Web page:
On a sentence in the next paragraph, stating “nuclear energy is a mature low GHG emission technology and although its share of global electricity generation has been declining (since 1993), it could make an increasing contribution to low-carbon energy supply,” Austria, supported by Germany and the CLAs, and opposed by Canada and the US, proposed deletion of “it could make an increasing contribution to low-carbon energy supply.” Participants agreed to revert to the December draft SPM text that read: “Nuclear energy is a mature, low-GHG emission technology but its share of global electricity generation has been declining (since 1993),” and accepted the CLAs’ proposal to add a second sentence to reflect that if major barriers can be addressed, nuclear energy could make an increasing contribution to low-carbon energy supply.
The US asked to reflect that nuclear energy is a baseload power source, which was agreed. Noting that “barriers” are exogenous to the development of a particular technology, Belgium proposed replacing “barriers” with “risks.” The CLAs proposed “barriers and risks,” which was supported by Austria, Luxembourg and Saudi Arabia.
Germany proposed deleting the sentence on the contribution of nuclear energy to a low-carbon energy supply, noting that it has been decreasing and will continue to do so in the future. A CLA explained that it could in fact increase. Germany then proposed language to reflect an increasing, but still low, contribution.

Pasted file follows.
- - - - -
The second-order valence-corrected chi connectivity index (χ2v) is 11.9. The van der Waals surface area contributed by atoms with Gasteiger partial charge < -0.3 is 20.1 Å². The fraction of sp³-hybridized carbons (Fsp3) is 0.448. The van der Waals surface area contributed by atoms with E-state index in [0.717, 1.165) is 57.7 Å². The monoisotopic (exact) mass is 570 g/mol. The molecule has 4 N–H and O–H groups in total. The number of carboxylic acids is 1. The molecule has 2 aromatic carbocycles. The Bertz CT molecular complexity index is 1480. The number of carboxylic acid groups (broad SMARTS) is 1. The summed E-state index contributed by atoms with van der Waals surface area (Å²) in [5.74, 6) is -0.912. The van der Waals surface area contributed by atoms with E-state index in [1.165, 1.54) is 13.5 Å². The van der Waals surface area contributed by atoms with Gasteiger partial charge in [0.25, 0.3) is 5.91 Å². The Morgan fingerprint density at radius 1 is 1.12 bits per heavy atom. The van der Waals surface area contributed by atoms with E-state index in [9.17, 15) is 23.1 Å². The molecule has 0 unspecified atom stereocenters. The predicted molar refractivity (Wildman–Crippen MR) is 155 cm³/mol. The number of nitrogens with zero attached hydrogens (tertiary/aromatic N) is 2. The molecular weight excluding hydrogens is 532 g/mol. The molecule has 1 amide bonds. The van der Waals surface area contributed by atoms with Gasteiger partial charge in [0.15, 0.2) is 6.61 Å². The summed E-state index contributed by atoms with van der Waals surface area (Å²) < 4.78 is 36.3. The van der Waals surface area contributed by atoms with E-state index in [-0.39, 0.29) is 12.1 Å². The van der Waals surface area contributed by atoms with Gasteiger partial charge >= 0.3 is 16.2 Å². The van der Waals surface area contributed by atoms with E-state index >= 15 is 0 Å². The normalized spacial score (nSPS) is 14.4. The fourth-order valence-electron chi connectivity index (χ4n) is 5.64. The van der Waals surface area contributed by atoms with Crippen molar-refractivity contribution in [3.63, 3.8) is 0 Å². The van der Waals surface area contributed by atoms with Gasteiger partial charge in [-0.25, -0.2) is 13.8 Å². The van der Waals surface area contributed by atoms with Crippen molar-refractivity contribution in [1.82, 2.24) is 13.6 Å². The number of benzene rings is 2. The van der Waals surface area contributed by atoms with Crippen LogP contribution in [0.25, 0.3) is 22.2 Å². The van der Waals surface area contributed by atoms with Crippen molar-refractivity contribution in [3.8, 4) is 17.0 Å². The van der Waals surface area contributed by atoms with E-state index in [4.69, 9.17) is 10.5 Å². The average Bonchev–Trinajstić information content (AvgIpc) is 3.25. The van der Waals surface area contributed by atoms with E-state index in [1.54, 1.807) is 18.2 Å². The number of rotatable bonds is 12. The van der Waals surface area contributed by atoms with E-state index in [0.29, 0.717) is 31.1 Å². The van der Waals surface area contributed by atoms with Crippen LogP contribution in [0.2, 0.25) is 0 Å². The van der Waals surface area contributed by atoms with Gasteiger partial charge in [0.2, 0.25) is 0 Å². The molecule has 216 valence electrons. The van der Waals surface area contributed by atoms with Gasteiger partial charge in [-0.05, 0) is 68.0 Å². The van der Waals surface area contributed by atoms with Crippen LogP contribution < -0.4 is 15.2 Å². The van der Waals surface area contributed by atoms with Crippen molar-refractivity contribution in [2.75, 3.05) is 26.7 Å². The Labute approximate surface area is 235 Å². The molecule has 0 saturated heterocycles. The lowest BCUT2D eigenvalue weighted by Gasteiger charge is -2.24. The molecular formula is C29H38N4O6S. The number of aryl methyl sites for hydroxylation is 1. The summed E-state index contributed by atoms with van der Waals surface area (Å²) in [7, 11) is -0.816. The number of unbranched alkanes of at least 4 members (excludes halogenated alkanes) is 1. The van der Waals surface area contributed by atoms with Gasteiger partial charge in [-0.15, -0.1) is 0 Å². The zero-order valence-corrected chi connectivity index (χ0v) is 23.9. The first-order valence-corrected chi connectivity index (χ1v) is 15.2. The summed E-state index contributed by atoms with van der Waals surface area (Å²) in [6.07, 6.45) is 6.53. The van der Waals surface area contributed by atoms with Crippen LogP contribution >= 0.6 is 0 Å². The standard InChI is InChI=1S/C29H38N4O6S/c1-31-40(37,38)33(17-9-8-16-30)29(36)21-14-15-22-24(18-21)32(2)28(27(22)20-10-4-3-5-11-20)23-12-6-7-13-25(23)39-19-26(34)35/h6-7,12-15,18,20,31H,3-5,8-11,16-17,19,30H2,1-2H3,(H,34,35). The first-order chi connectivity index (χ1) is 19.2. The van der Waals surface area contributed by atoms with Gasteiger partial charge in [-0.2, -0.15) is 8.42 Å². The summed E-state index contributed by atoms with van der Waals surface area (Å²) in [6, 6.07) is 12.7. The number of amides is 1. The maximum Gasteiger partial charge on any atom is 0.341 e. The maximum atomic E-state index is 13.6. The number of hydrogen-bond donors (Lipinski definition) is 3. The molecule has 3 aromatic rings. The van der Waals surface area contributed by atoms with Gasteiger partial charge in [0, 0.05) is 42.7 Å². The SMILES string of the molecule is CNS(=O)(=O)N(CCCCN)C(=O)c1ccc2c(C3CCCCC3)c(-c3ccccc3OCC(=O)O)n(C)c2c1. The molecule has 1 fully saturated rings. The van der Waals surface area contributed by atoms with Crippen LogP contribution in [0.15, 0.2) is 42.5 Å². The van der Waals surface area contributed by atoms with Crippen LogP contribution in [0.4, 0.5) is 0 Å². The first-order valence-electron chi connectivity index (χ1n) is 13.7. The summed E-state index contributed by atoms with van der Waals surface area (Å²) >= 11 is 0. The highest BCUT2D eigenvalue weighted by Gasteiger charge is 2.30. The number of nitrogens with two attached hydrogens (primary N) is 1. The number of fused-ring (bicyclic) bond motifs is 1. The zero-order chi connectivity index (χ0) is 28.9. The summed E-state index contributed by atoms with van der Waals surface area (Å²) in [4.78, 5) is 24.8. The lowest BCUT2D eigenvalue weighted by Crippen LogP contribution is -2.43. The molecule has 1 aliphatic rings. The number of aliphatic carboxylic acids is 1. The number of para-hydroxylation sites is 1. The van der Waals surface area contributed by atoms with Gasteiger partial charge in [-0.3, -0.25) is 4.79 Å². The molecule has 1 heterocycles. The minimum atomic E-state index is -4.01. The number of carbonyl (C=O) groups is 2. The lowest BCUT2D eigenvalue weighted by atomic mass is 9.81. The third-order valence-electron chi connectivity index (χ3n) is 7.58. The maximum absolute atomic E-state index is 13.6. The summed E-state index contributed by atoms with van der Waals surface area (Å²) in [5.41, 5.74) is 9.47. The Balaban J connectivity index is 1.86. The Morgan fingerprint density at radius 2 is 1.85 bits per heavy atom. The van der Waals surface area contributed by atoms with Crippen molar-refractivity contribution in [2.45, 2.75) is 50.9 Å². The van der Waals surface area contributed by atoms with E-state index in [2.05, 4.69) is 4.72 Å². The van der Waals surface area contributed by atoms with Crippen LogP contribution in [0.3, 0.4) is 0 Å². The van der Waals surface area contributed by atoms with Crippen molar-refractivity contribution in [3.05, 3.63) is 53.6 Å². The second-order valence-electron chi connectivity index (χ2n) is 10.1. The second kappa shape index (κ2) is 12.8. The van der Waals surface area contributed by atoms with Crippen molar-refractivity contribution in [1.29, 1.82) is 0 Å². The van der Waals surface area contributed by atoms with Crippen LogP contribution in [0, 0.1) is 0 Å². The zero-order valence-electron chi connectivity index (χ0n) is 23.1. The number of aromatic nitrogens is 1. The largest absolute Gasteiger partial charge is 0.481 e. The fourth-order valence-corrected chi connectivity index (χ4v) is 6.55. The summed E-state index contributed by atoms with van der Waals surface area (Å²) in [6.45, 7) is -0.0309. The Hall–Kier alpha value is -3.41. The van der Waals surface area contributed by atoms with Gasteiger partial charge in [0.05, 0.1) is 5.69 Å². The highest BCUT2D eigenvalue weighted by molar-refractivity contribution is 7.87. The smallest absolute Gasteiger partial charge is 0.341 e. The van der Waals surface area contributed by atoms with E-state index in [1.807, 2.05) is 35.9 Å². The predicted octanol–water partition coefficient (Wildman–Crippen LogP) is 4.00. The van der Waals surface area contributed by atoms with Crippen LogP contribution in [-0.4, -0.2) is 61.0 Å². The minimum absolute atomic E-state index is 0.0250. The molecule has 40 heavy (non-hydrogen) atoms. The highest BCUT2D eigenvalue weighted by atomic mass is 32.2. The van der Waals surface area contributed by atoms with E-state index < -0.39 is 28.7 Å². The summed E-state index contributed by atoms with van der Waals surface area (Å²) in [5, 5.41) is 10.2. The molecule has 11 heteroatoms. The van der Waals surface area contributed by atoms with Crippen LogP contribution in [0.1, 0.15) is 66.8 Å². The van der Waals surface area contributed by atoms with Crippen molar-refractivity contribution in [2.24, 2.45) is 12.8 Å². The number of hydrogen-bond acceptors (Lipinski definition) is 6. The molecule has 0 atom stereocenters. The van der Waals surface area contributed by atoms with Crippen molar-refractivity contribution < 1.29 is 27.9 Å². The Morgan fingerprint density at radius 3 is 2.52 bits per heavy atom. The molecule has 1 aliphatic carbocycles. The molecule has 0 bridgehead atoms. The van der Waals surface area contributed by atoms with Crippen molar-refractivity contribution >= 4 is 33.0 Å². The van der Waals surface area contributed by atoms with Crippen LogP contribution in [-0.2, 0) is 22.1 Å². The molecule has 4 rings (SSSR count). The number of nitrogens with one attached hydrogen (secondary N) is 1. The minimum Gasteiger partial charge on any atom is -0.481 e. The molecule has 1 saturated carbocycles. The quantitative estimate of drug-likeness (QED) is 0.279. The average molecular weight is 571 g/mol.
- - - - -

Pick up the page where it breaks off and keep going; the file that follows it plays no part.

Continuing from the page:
Following informal consultations, participants agreed to text reading: “Nuclear energy is a mature, low-GHG emission source of baseload power but its share of global electricity generation has been declining (since 1993). Nuclear energy could make an increasing contribution to low carbon energy supply but a variety of barriers and risks exist.”
There was some discussion on whether the barriers and risks to nuclear energy include “concerns about operational safety and risks” or just “operational safety and risks.” The US, opposed by Belgium and Austria, preferred “concerns about operational safety.” Participants agreed to include both “operational risks” and the “associated concerns.”
On a sentence stating that “new fuel cycles and reactor technologies addressing some of these issues are being investigated and progress has been made concerning safety and waste disposal,” participants agreed to a suggestion by Austria to refer to progress in research and development.
On a sentence stating that “GHG emissions from energy supply can be reduced significantly by replacing coal-fired power plants with modern, highly efficient natural gas combined cycle power plants or combined heat and power plants, provided that natural gas is available and the fugitive emissions associated with extraction and supply are low or mitigated,” Japan proposed, and participants agreed to, adding “current world average” before coal-fired power plants as stated in the underlying report.
Participants agreed to a paragraph on CCS technologies reducing the life cycle of GHG emissions from fossil fuel power plants, with minor editorial changes.
On a sentence stating that “CCS power plants will only become competitive with their unabated counterparts if the additional investment and operational costs, caused in part by efficiency reductions, are compensated by sufficiently high carbon prices (or direct financial support),” the US suggested, and participants agreed, to refer also to regulatory measures and appropriate policies.